Stymied, the agents decide to provoke their enigmatic enemy into coming to them. They plant the idea that Lavinia has somehow located a copy of Kelwyn's formula and sold it to UNCLE. Though this is meant only to smoke out Streigau, inevitably the innocent civilian is captured and placed in danger. Streigau's blonde amazons easily trounce Kuryakin-- though they rather generously leave him alive-- while Solo, invading the clinic again, is soundly beaten down by Lucia. It's soon revealed that Lucia was a test subject for the healing serum, though it's never clear as to why she consented to be THRUSH's guinea pig. Because of the serum, Lucia has become a veritable dynamo, though one who's become so aggressive that she sounds like a Dionysian Maenad. (After she conquers Solo, she fantasizes about being allowed to tear the agent apart "with my bare hands.")

Inevitably, Kuryakin comes to the rescue of both Solo and Lavinia. Kuryakin and Lavinia witness Lucia burn herself out from the fatal serum, while Solo fails to capture Streigau-- who is actually a previously-seen THRUSH villain, one Doctor Egret-- because he's thwarted by two athletic but hardly super-powered young women. The episode ends on one more cutesy reference to blondes-- said blonde being Illya Kuryakin.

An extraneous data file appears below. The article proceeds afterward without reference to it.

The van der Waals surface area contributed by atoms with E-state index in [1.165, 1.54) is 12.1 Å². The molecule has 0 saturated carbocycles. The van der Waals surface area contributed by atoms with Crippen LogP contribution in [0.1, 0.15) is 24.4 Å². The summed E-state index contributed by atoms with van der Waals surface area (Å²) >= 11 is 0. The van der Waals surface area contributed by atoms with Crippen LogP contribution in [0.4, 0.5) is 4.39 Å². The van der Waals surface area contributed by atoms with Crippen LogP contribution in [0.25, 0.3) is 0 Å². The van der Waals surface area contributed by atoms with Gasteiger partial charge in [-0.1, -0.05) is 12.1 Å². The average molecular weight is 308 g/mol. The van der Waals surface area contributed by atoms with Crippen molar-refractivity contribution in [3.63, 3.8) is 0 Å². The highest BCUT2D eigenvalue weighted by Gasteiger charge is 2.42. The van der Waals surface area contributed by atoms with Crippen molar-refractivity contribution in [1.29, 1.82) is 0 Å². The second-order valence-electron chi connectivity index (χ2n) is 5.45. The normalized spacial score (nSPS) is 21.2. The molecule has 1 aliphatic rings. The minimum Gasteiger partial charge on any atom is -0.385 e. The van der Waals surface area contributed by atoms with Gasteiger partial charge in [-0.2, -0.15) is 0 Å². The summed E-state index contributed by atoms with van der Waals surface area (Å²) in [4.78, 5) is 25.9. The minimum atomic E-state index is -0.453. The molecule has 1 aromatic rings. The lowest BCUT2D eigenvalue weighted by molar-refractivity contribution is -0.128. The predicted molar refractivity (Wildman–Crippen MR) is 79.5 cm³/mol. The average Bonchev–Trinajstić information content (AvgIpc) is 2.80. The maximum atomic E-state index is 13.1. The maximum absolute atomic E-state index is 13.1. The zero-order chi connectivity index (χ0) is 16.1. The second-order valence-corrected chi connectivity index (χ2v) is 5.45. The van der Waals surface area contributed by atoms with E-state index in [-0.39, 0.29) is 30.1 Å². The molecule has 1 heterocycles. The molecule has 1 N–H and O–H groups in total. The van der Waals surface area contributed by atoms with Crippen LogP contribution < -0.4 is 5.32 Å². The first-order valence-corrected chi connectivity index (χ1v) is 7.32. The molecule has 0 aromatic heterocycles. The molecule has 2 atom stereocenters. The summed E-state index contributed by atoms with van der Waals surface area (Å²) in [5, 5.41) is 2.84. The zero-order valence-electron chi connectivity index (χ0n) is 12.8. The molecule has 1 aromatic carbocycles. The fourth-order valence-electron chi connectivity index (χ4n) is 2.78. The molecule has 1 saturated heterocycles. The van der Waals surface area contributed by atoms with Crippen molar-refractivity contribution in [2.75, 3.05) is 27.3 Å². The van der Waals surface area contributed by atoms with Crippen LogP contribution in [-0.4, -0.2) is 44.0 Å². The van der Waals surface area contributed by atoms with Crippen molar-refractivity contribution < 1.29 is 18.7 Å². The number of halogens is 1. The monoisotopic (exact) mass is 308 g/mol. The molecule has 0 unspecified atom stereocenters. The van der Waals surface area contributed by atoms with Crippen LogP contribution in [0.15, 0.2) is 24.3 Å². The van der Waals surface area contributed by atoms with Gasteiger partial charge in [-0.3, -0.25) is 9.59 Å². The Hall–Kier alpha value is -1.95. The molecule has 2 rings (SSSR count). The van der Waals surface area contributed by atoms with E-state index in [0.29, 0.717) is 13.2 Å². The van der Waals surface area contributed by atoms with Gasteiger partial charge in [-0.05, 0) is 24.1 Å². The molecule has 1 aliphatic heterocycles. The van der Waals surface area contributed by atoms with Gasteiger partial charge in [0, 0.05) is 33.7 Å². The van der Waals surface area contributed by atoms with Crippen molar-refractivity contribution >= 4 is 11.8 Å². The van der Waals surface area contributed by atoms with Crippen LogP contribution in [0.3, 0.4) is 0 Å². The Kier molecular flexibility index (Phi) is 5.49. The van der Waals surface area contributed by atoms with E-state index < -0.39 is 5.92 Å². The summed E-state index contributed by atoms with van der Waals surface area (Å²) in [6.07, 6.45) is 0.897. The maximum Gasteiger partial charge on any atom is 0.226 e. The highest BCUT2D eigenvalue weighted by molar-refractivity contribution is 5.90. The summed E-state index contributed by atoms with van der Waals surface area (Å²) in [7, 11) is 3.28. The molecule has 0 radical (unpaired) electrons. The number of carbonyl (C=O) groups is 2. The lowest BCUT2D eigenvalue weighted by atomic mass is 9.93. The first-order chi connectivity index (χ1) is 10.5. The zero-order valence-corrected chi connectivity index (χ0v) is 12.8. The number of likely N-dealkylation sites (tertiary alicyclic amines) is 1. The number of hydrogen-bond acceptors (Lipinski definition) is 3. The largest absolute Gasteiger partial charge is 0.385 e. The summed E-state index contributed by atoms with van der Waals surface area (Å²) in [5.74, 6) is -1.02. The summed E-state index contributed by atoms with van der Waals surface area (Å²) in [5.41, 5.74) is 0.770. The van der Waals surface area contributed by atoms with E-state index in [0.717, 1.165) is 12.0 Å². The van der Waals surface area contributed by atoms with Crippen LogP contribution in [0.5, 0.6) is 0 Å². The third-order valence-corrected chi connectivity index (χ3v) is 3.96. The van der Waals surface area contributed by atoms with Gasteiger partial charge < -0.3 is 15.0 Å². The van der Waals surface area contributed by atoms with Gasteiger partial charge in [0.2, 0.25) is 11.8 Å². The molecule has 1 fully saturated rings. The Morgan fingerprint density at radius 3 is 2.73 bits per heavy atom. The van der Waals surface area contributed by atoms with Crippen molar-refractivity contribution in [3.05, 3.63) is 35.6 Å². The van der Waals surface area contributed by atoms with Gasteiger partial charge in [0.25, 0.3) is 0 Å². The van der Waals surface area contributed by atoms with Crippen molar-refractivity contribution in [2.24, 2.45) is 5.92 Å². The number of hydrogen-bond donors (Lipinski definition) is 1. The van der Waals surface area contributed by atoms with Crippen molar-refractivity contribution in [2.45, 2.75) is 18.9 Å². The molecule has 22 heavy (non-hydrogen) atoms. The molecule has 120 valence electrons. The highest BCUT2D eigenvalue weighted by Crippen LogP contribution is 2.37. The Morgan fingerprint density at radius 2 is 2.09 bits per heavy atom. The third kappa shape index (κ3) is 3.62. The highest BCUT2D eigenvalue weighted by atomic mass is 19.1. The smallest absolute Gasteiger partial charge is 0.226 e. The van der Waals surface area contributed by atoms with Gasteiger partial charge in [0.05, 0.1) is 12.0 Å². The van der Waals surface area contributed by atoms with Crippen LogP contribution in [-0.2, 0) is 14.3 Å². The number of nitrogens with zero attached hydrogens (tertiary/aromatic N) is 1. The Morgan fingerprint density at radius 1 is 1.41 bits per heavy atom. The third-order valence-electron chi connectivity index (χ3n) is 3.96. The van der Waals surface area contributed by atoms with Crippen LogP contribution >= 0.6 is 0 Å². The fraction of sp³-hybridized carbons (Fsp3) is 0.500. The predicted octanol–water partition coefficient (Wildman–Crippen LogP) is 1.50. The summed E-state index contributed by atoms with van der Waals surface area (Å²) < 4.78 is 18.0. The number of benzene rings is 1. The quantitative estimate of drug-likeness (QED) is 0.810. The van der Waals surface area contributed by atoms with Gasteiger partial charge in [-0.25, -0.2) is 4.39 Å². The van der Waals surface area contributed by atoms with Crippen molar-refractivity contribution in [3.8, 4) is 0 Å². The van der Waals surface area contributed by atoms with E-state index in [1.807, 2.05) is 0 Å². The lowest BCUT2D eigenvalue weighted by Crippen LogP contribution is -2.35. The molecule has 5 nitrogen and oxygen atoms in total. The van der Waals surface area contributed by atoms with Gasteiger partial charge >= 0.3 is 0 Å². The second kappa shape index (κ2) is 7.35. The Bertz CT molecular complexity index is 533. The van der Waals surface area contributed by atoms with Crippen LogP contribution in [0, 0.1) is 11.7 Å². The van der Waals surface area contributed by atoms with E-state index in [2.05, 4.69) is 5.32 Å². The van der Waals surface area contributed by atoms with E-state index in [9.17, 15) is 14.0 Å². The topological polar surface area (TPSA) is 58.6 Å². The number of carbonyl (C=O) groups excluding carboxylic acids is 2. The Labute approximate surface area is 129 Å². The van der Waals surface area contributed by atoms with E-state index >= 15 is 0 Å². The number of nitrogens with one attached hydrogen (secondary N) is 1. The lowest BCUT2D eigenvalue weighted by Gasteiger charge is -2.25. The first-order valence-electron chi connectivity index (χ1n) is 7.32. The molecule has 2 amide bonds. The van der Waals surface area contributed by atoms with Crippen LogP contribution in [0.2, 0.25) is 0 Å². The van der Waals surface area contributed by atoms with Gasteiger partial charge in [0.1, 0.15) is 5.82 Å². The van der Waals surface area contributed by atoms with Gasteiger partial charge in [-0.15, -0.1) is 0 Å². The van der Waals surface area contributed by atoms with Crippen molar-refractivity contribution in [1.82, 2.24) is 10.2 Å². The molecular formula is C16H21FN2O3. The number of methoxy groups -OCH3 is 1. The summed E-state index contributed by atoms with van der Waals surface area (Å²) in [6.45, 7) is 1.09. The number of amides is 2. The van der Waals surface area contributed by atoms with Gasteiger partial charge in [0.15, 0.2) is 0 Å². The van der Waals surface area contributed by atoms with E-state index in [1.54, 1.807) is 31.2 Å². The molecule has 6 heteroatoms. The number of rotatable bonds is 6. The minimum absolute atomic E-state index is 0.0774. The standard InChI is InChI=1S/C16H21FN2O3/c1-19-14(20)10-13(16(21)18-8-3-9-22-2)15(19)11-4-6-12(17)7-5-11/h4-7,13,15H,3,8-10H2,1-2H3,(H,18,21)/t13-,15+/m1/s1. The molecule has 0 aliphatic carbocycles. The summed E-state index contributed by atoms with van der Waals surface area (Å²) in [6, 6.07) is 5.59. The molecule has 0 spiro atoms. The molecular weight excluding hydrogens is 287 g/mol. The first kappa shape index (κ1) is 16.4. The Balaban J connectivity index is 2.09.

Barry's story seems to be dimly aware that blondes have acquired, in Western culture, a certain unique glamor, and he merges this conceit with the idea of the modern Amazon, which becomes a major trope in superspy-fiction with the elaboration of Ian Fleming's Bond series into the celebrated film-franchise. I could go into greater detail as to how the film-franchise emphasizes Amazonian females far more than Fleming's prose series, but it's intriguing to see how Barry identified this burgeoning trope at a time when there had only been four films in the series. The sapphic element melds with that of the Amazon trope, though like the film GOLDFINGER, this element is kept on the down-low.